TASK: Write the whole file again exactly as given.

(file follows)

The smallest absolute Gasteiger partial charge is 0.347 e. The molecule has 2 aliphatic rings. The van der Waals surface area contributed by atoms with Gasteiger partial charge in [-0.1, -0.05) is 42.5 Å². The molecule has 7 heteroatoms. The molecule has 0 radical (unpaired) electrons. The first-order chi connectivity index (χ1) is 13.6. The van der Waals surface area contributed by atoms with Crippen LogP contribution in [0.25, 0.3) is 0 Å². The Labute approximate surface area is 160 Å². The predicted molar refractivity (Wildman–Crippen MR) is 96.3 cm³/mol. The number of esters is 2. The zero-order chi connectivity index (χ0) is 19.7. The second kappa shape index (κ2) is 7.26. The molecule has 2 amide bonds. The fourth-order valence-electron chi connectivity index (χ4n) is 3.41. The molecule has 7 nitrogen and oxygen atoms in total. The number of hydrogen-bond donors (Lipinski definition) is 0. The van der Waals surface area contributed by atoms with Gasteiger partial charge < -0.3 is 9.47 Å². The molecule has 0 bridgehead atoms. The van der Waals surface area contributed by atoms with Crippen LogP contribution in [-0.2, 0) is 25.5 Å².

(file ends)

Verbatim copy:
The smallest absolute Gasteiger partial charge is 0.347 e. The molecule has 2 aliphatic rings. The van der Waals surface area contributed by atoms with Gasteiger partial charge in [-0.1, -0.05) is 42.5 Å². The molecule has 7 heteroatoms. The molecule has 0 radical (unpaired) electrons. The first-order chi connectivity index (χ1) is 13.6. The van der Waals surface area contributed by atoms with Crippen LogP contribution in [0.25, 0.3) is 0 Å². The Labute approximate surface area is 160 Å². The predicted molar refractivity (Wildman–Crippen MR) is 96.3 cm³/mol. The number of esters is 2. The zero-order chi connectivity index (χ0) is 19.7. The second kappa shape index (κ2) is 7.26. The molecule has 2 amide bonds. The fourth-order valence-electron chi connectivity index (χ4n) is 3.41. The molecule has 7 nitrogen and oxygen atoms in total. The number of hydrogen-bond donors (Lipinski definition) is 0. The van der Waals surface area contributed by atoms with Gasteiger partial charge < -0.3 is 9.47 Å². The molecule has 0 bridgehead atoms. The van der Waals surface area contributed by atoms with Crippen LogP contribution in [-0.2, 0) is 25.5 Å².